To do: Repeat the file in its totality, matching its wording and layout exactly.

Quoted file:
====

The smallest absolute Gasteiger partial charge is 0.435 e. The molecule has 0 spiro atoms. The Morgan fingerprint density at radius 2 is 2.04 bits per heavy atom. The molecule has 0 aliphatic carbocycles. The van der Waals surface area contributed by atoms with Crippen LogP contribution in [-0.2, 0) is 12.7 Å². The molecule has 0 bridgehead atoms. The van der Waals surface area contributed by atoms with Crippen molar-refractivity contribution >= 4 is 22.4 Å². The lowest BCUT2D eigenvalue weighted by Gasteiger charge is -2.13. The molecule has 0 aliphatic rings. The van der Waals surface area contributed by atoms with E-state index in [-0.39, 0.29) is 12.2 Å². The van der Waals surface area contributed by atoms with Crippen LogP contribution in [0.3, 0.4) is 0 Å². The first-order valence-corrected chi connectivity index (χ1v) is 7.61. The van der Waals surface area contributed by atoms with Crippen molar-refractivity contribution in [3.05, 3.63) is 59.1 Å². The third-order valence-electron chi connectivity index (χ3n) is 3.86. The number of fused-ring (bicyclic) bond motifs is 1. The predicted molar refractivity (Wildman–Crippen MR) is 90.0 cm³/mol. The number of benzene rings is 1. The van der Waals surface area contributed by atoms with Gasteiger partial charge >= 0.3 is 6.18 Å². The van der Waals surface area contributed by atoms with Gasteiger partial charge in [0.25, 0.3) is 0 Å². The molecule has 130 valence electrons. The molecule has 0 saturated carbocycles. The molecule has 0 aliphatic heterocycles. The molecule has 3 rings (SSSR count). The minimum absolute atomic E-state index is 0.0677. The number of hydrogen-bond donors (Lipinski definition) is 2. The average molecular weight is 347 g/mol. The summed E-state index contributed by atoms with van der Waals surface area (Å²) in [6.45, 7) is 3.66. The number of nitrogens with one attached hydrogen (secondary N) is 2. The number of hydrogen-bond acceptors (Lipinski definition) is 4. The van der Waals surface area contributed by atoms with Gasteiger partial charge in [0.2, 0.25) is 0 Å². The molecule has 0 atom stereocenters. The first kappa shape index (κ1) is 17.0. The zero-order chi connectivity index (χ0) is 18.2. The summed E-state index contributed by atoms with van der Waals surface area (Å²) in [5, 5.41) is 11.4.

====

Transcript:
The smallest absolute Gasteiger partial charge is 0.435 e. The molecule has 0 spiro atoms. The Morgan fingerprint density at radius 2 is 2.04 bits per heavy atom. The molecule has 0 aliphatic carbocycles. The van der Waals surface area contributed by atoms with Crippen LogP contribution in [-0.2, 0) is 12.7 Å². The molecule has 0 bridgehead atoms. The van der Waals surface area contributed by atoms with Crippen molar-refractivity contribution >= 4 is 22.4 Å². The lowest BCUT2D eigenvalue weighted by Gasteiger charge is -2.13. The molecule has 0 aliphatic rings. The van der Waals surface area contributed by atoms with E-state index in [-0.39, 0.29) is 12.2 Å². The van der Waals surface area contributed by atoms with Crippen LogP contribution in [0.3, 0.4) is 0 Å². The first-order valence-corrected chi connectivity index (χ1v) is 7.61. The van der Waals surface area contributed by atoms with Crippen molar-refractivity contribution in [3.05, 3.63) is 59.1 Å². The third-order valence-electron chi connectivity index (χ3n) is 3.86. The number of fused-ring (bicyclic) bond motifs is 1. The predicted molar refractivity (Wildman–Crippen MR) is 90.0 cm³/mol. The number of benzene rings is 1. The van der Waals surface area contributed by atoms with Gasteiger partial charge >= 0.3 is 6.18 Å². The van der Waals surface area contributed by atoms with Gasteiger partial charge in [0.25, 0.3) is 0 Å². The molecule has 130 valence electrons. The molecule has 0 saturated carbocycles. The molecule has 0 aliphatic heterocycles. The molecule has 3 rings (SSSR count). The minimum absolute atomic E-state index is 0.0677. The number of hydrogen-bond donors (Lipinski definition) is 2. The average molecular weight is 347 g/mol. The summed E-state index contributed by atoms with van der Waals surface area (Å²) in [6.45, 7) is 3.66. The number of nitrogens with one attached hydrogen (secondary N) is 2. The number of hydrogen-bond acceptors (Lipinski definition) is 4. The van der Waals surface area contributed by atoms with Gasteiger partial charge in [0.2, 0.25) is 0 Å². The molecule has 0 atom stereocenters. The first kappa shape index (κ1) is 17.0. The zero-order chi connectivity index (χ0) is 18.2. The summed E-state index contributed by atoms with van der Waals surface area (Å²) in [5, 5.41) is 11.4.